Smart. Intelligent. Fun.
Sounds like we have some leadership potential up in here.
Or your next internet date.
Could go either way.
INTPs are often quiet, contemplative, curious, and innovative. They seek mental stimulation like your sister’s nails seek a chalkboard. Their pull towards the imaginative frame of structured creation is long and lasting. A deep need to fully understand their area of focus tends to set them apart from other types. Given many INTPs end up becoming experts in their field over time, it’s no secret many find themselves leading others.
An intellectual army for revolution!
INTP leaders, much like ENTP leaders, dislike being forced into company rules and regulations. They want free bounds in which to create systems and optimize the congruency of their findings. Although INTPs can work more easily within the bounds of rules than ENTPs, INTPs still desire a sense of freedom and autonomy in their workload.
No leashes allowed in this city park.
INTP leaders contemplate structure readily. This can often be seen in their ability to call out incongruencies within systems, arguments, and more. Lenore Thomson notes in Personality Type: An Owner’s Manual that “Such types [INTPs] are interested in the logical possibilities of structure: the way form and context interact with and exert change on each other” (311). INTPs like creating their own systems and are at their best when they can lead others by way of their own models.
INTP leaders: FOLLOW THESE BLUEPRINTS, OR ELSE.
They aren’t that basic.
1. They Prioritize Individual Autonomy
Nothing is more important to an INTP than having the time to fully explore their ideas. The pursuit of mental space and time filters directly into their leadership style as well. A firm goal I see in most INTP leaders is the drive to give their ideas (and the idea of others) the space to grow. If an INTP cannot go off into their own realm in order to organize their thoughts, they might fall short of optimizing their product, company, vision, workforce, and so forth.
Forever and a day.
INTP leaders want to be hands-off because they don’t like it when others are firmly hands-on in their own projects. They want their workers to be fully capable and autonomous in their own right. Of course, INTPs will help others where needed, but to have a capable task force is necessary for this leader. If an INTP leader is constantly getting called away from their brain, it may prove taxing. To start and stop their minds over and over is much like hitting the brakes as hard as you can fifty million times while driving down a hill.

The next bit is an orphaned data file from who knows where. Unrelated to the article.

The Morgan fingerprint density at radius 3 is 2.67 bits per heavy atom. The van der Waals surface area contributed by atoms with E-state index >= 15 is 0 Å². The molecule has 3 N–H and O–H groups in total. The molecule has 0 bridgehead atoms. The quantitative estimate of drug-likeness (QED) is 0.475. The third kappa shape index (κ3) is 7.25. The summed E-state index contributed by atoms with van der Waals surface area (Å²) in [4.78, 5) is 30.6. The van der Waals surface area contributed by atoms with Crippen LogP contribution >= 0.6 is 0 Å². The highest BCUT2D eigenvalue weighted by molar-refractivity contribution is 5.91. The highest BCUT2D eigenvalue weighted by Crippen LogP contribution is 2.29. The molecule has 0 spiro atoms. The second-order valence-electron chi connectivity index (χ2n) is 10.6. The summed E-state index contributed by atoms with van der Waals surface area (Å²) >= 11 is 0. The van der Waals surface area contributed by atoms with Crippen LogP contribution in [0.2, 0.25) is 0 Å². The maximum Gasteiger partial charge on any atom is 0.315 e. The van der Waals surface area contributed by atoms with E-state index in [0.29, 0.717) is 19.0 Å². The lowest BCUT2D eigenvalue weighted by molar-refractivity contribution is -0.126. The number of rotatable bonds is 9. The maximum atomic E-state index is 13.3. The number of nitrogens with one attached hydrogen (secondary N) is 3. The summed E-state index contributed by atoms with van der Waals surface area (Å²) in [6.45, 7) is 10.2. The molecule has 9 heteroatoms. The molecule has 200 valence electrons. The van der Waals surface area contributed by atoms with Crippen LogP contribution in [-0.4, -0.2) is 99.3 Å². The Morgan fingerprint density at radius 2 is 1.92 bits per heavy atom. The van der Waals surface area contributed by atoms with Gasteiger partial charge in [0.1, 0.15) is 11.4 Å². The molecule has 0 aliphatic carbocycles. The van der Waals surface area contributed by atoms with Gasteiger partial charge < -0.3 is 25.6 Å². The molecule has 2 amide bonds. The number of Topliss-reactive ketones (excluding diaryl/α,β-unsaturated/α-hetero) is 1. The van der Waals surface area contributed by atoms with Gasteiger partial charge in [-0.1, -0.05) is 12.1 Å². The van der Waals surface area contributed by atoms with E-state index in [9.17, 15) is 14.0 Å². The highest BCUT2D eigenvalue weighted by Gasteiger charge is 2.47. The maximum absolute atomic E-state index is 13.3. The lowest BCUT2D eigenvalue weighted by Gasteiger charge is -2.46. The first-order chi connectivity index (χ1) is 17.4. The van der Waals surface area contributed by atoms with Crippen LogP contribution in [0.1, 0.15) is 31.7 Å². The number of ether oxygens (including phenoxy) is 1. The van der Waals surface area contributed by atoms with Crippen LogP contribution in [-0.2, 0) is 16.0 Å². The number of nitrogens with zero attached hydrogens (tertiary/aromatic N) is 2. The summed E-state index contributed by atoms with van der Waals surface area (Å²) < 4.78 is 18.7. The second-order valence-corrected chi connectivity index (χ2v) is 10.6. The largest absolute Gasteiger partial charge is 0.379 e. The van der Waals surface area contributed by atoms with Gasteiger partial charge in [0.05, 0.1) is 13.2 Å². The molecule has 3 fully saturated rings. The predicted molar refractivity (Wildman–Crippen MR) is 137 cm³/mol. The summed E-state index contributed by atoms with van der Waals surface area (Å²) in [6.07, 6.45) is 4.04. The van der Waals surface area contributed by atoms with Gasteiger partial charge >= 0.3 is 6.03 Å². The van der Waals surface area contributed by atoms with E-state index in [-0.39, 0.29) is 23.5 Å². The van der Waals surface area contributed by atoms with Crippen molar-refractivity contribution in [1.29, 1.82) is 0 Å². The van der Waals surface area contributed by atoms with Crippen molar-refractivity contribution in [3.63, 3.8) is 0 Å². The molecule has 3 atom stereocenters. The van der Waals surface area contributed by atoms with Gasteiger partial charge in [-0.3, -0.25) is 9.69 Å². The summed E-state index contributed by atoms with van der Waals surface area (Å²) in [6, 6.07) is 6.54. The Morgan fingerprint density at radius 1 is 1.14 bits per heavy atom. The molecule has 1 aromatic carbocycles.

And probably bad.
I have no idea when it comes to mechanics.
2. They Want Open Dialogue
INTP leaders want their domain to be full of discussion. Productive or otherwise (sometimes work can be fun too, y’all). INTPs don’t get enough credit for their use of humor and repour in this arena. They can be lively and energetic in the name of a joke. Yet their care manifests in their will to hear everyone out and the privileging of their ideas over their credentials. INTPs will make their space safe and habitual for their workers.
Someone better pull out some easy chairs.
We’re going to need about twelve.
I invited my aunt, so maybe thirteen.
INTP leaders want stimulating conversation around them. They are naturally inquisitive and reluctant to tie their viewpoints to one boat. The more exposure their workers have to different ways of thinking, the better and stronger they can build their own ideas. An unchallenged plan isn’t much of a plan at all. It’s dead in the water.